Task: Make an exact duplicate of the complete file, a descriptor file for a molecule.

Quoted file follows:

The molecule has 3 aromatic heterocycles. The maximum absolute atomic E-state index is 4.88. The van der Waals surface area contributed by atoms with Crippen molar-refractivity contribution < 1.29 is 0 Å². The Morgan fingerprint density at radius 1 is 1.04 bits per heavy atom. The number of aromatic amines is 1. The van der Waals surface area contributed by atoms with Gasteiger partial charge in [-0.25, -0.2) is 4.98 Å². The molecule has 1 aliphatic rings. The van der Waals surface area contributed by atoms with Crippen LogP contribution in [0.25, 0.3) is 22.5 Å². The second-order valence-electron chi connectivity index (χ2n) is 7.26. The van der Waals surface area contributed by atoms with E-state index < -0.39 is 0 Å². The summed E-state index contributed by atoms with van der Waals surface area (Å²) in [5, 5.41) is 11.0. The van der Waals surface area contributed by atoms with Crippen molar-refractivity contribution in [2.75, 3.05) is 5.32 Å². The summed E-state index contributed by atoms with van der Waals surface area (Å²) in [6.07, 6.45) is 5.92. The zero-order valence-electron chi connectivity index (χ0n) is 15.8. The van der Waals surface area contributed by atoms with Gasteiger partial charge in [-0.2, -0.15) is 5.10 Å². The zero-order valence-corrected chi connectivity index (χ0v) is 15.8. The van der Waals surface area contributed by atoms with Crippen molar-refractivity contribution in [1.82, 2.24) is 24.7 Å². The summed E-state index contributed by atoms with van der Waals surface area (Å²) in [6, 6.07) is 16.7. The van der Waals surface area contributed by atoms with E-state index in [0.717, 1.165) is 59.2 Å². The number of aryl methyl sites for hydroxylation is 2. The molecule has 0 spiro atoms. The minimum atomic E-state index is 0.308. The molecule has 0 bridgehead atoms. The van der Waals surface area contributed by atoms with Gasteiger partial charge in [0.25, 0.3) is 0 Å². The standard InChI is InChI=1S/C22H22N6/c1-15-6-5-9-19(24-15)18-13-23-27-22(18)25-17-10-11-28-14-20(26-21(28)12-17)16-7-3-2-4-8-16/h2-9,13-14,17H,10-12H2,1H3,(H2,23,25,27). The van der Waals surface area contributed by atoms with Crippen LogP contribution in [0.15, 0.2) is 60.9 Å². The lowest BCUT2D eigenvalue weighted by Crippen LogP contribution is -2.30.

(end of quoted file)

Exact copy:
The molecule has 3 aromatic heterocycles. The maximum absolute atomic E-state index is 4.88. The van der Waals surface area contributed by atoms with Crippen molar-refractivity contribution < 1.29 is 0 Å². The Morgan fingerprint density at radius 1 is 1.04 bits per heavy atom. The number of aromatic amines is 1. The van der Waals surface area contributed by atoms with Gasteiger partial charge in [-0.25, -0.2) is 4.98 Å². The molecule has 1 aliphatic rings. The van der Waals surface area contributed by atoms with Crippen LogP contribution in [0.25, 0.3) is 22.5 Å². The second-order valence-electron chi connectivity index (χ2n) is 7.26. The van der Waals surface area contributed by atoms with E-state index < -0.39 is 0 Å². The summed E-state index contributed by atoms with van der Waals surface area (Å²) in [5, 5.41) is 11.0. The van der Waals surface area contributed by atoms with Crippen molar-refractivity contribution in [2.75, 3.05) is 5.32 Å². The summed E-state index contributed by atoms with van der Waals surface area (Å²) in [6.07, 6.45) is 5.92. The zero-order valence-electron chi connectivity index (χ0n) is 15.8. The van der Waals surface area contributed by atoms with Gasteiger partial charge in [-0.2, -0.15) is 5.10 Å². The zero-order valence-corrected chi connectivity index (χ0v) is 15.8. The van der Waals surface area contributed by atoms with Crippen molar-refractivity contribution in [1.82, 2.24) is 24.7 Å². The summed E-state index contributed by atoms with van der Waals surface area (Å²) in [6, 6.07) is 16.7. The van der Waals surface area contributed by atoms with E-state index in [0.717, 1.165) is 59.2 Å². The number of aryl methyl sites for hydroxylation is 2. The molecule has 0 spiro atoms. The minimum atomic E-state index is 0.308. The molecule has 0 bridgehead atoms. The van der Waals surface area contributed by atoms with Gasteiger partial charge in [0.25, 0.3) is 0 Å². The standard InChI is InChI=1S/C22H22N6/c1-15-6-5-9-19(24-15)18-13-23-27-22(18)25-17-10-11-28-14-20(26-21(28)12-17)16-7-3-2-4-8-16/h2-9,13-14,17H,10-12H2,1H3,(H2,23,25,27). The van der Waals surface area contributed by atoms with Crippen LogP contribution in [0.15, 0.2) is 60.9 Å². The lowest BCUT2D eigenvalue weighted by Crippen LogP contribution is -2.30.